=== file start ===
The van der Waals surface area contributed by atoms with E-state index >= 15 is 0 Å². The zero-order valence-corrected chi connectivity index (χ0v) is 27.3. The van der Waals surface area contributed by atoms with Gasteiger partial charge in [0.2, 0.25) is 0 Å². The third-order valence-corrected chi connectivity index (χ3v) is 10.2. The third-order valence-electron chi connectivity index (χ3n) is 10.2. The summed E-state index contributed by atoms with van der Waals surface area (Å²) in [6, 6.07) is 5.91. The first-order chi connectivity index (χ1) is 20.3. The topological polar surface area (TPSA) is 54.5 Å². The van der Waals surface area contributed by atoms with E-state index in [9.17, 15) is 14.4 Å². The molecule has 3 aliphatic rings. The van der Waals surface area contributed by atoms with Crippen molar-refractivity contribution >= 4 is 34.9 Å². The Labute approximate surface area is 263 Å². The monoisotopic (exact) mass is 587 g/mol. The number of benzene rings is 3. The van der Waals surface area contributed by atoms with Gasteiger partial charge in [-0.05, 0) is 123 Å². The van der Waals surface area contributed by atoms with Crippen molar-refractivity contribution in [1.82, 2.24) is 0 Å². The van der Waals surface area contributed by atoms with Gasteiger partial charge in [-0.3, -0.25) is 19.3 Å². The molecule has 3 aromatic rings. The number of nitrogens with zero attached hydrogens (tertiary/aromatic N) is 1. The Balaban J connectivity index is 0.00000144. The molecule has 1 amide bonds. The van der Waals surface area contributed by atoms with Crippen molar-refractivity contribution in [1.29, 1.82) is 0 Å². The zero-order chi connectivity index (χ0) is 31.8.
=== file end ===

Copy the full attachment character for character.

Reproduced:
The van der Waals surface area contributed by atoms with E-state index >= 15 is 0 Å². The zero-order valence-corrected chi connectivity index (χ0v) is 27.3. The van der Waals surface area contributed by atoms with Gasteiger partial charge in [0.2, 0.25) is 0 Å². The third-order valence-corrected chi connectivity index (χ3v) is 10.2. The third-order valence-electron chi connectivity index (χ3n) is 10.2. The summed E-state index contributed by atoms with van der Waals surface area (Å²) in [6, 6.07) is 5.91. The first-order chi connectivity index (χ1) is 20.3. The topological polar surface area (TPSA) is 54.5 Å². The van der Waals surface area contributed by atoms with E-state index in [9.17, 15) is 14.4 Å². The molecule has 3 aliphatic rings. The van der Waals surface area contributed by atoms with Crippen molar-refractivity contribution >= 4 is 34.9 Å². The Labute approximate surface area is 263 Å². The monoisotopic (exact) mass is 587 g/mol. The number of benzene rings is 3. The van der Waals surface area contributed by atoms with Gasteiger partial charge in [-0.05, 0) is 123 Å². The van der Waals surface area contributed by atoms with Crippen molar-refractivity contribution in [1.82, 2.24) is 0 Å². The van der Waals surface area contributed by atoms with Gasteiger partial charge in [-0.3, -0.25) is 19.3 Å². The molecule has 3 aromatic rings. The number of nitrogens with zero attached hydrogens (tertiary/aromatic N) is 1. The Balaban J connectivity index is 0.00000144. The molecule has 1 amide bonds. The van der Waals surface area contributed by atoms with Crippen molar-refractivity contribution in [1.29, 1.82) is 0 Å². The zero-order chi connectivity index (χ0) is 31.8.